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Ankle Impingement Syndrome Medication

  • Author: Marc A Molis, MD, FAAFP; Chief Editor: Craig C Young, MD  more...
 
Updated: Sep 30, 2015
 

Medication Summary

The goals of pharmacotherapy are to reduce morbidity and to prevent complications.

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Nonsteroidal Anti-Inflammatory Drugs

Class Summary

NSAIDs have analgesic, anti-inflammatory, and antipyretic activities. The mechanism of action of these agents is not known, but they may inhibit cyclooxygenase activity and prostaglandin synthesis. Other mechanisms may exist as well; these may include inhibition of leukotriene synthesis, lysosomal enzyme release, lipoxygenase activity, neutrophil aggregation, and various cell-membrane functions.

Ibuprofen (Motrin, Ibuprin)

 

DOC for patients with mild to moderate pain. Inhibits inflammatory reactions and pain by decreasing prostaglandin synthesis.

Ketoprofen (Actron, Orudis, Oruvail)

 

For the relief of mild to moderate pain and inflammation. Small dosages are initially indicated in small and elderly patients and in those with renal or liver disease.

Doses >75 mg do not increase the therapeutic effects. Administer high doses with caution and closely observe the patient for response.

Naproxen (Aleve, Naprosyn, Anaprox, Naprelan)

 

For the relief of mild to moderate pain; inhibits inflammatory reactions and pain by decreasing the activity of cyclooxygenase, which results in a decrease of prostaglandin synthesis.

Sulindac (Clinoril)

 

Decreases the activity of cyclooxygenase which, in turn, inhibits prostaglandin synthesis. Results in a decreased formation of inflammatory mediators.

Flurbiprofen (Ansaid)

 

May inhibit the cyclooxygenase enzyme, which, in turn, inhibits prostaglandin biosynthesis. These effects may result in analgesic, antipyretic, and anti-inflammatory activities.

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Opioid Analgesics

Class Summary

Pain control is essential to quality patient care. Analgesics ensure patient comfort and have sedating properties, which are beneficial for patients who have sustained trauma or who have sustained injuries.

Acetaminophen and codeine (Tylenol #3)

 

May inhibit the cyclooxygenase enzyme, which, in turn, inhibits prostaglandin biosynthesis. These effects may result in analgesic, antipyretic, and anti-inflammatory activities.

Hydrocodone and acetaminophen (Vicodin, Norcet, Lortab)

 

Drug combination indicated for moderate to severe pain.

Hydrocodone and ibuprofen (Vicoprofen)

 

Drug combination indicated for the short-term (< 10 d) relief of moderate to severe acute pain.

Propoxyphene and acetaminophen (Darvocet-N 100, Propacet, Wygesic)

 

Drug combination indicated for mild to moderate pain.

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Contributor Information and Disclosures
Author

Marc A Molis, MD, FAAFP Medical Director of Sports Medicine, Sports Medicine of Iowa

Marc A Molis, MD, FAAFP is a member of the following medical societies: American Academy of Family Physicians, American College of Sports Medicine, American Medical Association, American Medical Society for Sports Medicine, Iowa Medical Society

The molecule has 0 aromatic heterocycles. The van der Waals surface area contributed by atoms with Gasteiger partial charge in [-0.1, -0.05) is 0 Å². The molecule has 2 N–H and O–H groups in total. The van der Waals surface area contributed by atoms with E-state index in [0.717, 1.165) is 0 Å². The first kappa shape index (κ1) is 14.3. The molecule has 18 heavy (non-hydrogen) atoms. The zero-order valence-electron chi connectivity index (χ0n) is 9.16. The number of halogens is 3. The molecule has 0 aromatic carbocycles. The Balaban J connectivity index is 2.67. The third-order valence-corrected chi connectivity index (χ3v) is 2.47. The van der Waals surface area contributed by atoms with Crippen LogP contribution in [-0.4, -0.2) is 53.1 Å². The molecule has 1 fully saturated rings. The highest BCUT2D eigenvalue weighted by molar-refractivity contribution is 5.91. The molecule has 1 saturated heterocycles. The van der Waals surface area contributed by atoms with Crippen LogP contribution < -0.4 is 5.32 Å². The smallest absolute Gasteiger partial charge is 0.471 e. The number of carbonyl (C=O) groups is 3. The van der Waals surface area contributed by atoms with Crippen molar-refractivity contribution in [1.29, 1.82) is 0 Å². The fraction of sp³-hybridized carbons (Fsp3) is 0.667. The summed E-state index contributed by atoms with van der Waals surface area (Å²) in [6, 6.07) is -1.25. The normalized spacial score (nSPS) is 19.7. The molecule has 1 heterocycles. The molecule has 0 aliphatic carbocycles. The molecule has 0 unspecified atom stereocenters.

Disclosure: Nothing to disclose.

Specialty Editor Board

Francisco Talavera, PharmD, PhD Adjunct Assistant Professor, University of Nebraska Medical Center College of Pharmacy; Editor-in-Chief, Medscape Drug Reference

Disclosure: Received salary from Medscape for employment. for: Medscape.

Russell D White, MD Clinical Professor of Medicine, Clinical Professor of Orthopedic Surgery, Department of Community and Family Medicine, University of Missouri-Kansas City School of Medicine, Truman Medical Center-Lakewood

Russell D White, MD is a member of the following medical societies: Alpha Omega Alpha, American Academy of Family Physicians, American Association of Clinical Endocrinologists, American College of Sports Medicine, American Diabetes Association, American Medical Society for Sports Medicine

Disclosure: Nothing to disclose.

Chief Editor

Craig C Young, MD Professor, Departments of Orthopedic Surgery and Community and Family Medicine, Medical Director of Sports Medicine, Medical College of Wisconsin

Craig C Young, MD is a member of the following medical societies: American Academy of Family Physicians, American College of Sports Medicine, American Medical Society for Sports Medicine, Phi Beta Kappa

Disclosure: Nothing to disclose.

Additional Contributors

David T Bernhardt, MD Director of Adolescent and Sports Medicine Fellowship, Associate Professor, Department of Pediatrics/Ortho and Rehab, Division of Sports Medicine, University of Wisconsin School of Medicine and Public Health

David T Bernhardt, MD is a member of the following medical societies: American Academy of Pediatrics, American College of Sports Medicine, American Medical Society for Sports Medicine

Disclosure: Nothing to disclose.

References
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Radiograph of an os trigonum in a ballet dancer. Image courtesy of Dr. Craig Young.
 
 
 
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